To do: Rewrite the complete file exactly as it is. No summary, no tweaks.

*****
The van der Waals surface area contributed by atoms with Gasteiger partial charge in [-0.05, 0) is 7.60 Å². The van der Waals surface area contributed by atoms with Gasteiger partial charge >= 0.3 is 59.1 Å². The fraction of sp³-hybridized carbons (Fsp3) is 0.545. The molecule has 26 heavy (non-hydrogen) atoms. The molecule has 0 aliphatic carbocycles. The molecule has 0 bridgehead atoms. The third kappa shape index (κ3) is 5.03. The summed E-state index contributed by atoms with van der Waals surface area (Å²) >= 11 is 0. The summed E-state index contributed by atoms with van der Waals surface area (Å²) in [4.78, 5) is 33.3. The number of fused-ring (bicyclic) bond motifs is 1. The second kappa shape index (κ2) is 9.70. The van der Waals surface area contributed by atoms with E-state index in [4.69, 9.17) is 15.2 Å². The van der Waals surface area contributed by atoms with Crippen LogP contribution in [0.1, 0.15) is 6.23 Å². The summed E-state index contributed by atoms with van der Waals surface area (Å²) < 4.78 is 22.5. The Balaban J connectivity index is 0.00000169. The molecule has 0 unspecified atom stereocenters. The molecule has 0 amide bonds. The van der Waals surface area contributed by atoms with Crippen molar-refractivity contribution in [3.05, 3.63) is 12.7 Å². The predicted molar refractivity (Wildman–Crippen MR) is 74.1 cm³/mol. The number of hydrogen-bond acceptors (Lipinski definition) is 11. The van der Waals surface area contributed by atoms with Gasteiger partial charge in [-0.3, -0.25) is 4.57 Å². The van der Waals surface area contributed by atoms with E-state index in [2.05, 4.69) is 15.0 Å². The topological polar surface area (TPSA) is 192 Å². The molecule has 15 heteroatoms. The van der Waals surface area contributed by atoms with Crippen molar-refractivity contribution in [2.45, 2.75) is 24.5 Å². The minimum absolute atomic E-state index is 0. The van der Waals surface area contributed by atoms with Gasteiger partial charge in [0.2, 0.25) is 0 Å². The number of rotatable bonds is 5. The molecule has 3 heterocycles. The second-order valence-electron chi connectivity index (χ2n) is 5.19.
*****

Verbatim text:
The van der Waals surface area contributed by atoms with Gasteiger partial charge in [-0.05, 0) is 7.60 Å². The van der Waals surface area contributed by atoms with Gasteiger partial charge >= 0.3 is 59.1 Å². The fraction of sp³-hybridized carbons (Fsp3) is 0.545. The molecule has 26 heavy (non-hydrogen) atoms. The molecule has 0 aliphatic carbocycles. The molecule has 0 bridgehead atoms. The third kappa shape index (κ3) is 5.03. The summed E-state index contributed by atoms with van der Waals surface area (Å²) >= 11 is 0. The summed E-state index contributed by atoms with van der Waals surface area (Å²) in [4.78, 5) is 33.3. The number of fused-ring (bicyclic) bond motifs is 1. The second kappa shape index (κ2) is 9.70. The van der Waals surface area contributed by atoms with E-state index in [4.69, 9.17) is 15.2 Å². The van der Waals surface area contributed by atoms with Crippen LogP contribution in [0.1, 0.15) is 6.23 Å². The summed E-state index contributed by atoms with van der Waals surface area (Å²) < 4.78 is 22.5. The Balaban J connectivity index is 0.00000169. The molecule has 0 unspecified atom stereocenters. The molecule has 0 amide bonds. The van der Waals surface area contributed by atoms with Crippen molar-refractivity contribution in [3.05, 3.63) is 12.7 Å². The predicted molar refractivity (Wildman–Crippen MR) is 74.1 cm³/mol. The number of hydrogen-bond acceptors (Lipinski definition) is 11. The van der Waals surface area contributed by atoms with Gasteiger partial charge in [-0.3, -0.25) is 4.57 Å². The van der Waals surface area contributed by atoms with E-state index in [2.05, 4.69) is 15.0 Å². The topological polar surface area (TPSA) is 192 Å². The molecule has 15 heteroatoms. The van der Waals surface area contributed by atoms with Crippen molar-refractivity contribution in [2.45, 2.75) is 24.5 Å². The minimum absolute atomic E-state index is 0. The van der Waals surface area contributed by atoms with Gasteiger partial charge in [0.2, 0.25) is 0 Å². The number of rotatable bonds is 5. The molecule has 3 heterocycles. The second-order valence-electron chi connectivity index (χ2n) is 5.19.